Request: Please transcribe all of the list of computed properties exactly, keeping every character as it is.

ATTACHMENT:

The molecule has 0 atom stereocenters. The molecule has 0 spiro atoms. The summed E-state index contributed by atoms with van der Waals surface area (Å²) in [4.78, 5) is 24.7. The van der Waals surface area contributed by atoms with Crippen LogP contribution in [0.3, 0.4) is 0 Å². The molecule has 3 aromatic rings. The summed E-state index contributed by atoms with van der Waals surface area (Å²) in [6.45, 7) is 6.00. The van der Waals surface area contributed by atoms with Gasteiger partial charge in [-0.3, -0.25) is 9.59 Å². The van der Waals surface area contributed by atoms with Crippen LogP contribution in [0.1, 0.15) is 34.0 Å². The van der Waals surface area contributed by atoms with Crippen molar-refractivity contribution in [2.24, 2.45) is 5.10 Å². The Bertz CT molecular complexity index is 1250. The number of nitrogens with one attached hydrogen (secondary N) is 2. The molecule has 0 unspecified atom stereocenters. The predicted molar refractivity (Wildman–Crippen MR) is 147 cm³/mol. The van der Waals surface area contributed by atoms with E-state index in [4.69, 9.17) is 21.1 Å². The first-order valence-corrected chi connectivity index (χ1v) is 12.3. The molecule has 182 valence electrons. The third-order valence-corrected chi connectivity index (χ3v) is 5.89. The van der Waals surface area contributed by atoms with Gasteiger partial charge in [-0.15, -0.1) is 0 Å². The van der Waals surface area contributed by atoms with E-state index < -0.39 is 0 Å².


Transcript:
The molecule has 0 atom stereocenters. The molecule has 0 spiro atoms. The summed E-state index contributed by atoms with van der Waals surface area (Å²) in [4.78, 5) is 24.7. The van der Waals surface area contributed by atoms with Crippen LogP contribution in [0.3, 0.4) is 0 Å². The molecule has 3 aromatic rings. The summed E-state index contributed by atoms with van der Waals surface area (Å²) in [6.45, 7) is 6.00. The van der Waals surface area contributed by atoms with Gasteiger partial charge in [-0.3, -0.25) is 9.59 Å². The van der Waals surface area contributed by atoms with Crippen LogP contribution in [0.1, 0.15) is 34.0 Å². The van der Waals surface area contributed by atoms with Crippen molar-refractivity contribution in [2.24, 2.45) is 5.10 Å². The Bertz CT molecular complexity index is 1250. The number of nitrogens with one attached hydrogen (secondary N) is 2. The molecule has 0 unspecified atom stereocenters. The predicted molar refractivity (Wildman–Crippen MR) is 147 cm³/mol. The van der Waals surface area contributed by atoms with E-state index in [4.69, 9.17) is 21.1 Å². The first-order valence-corrected chi connectivity index (χ1v) is 12.3. The molecule has 182 valence electrons. The third-order valence-corrected chi connectivity index (χ3v) is 5.89. The van der Waals surface area contributed by atoms with Gasteiger partial charge in [-0.15, -0.1) is 0 Å². The van der Waals surface area contributed by atoms with E-state index < -0.39 is 0 Å².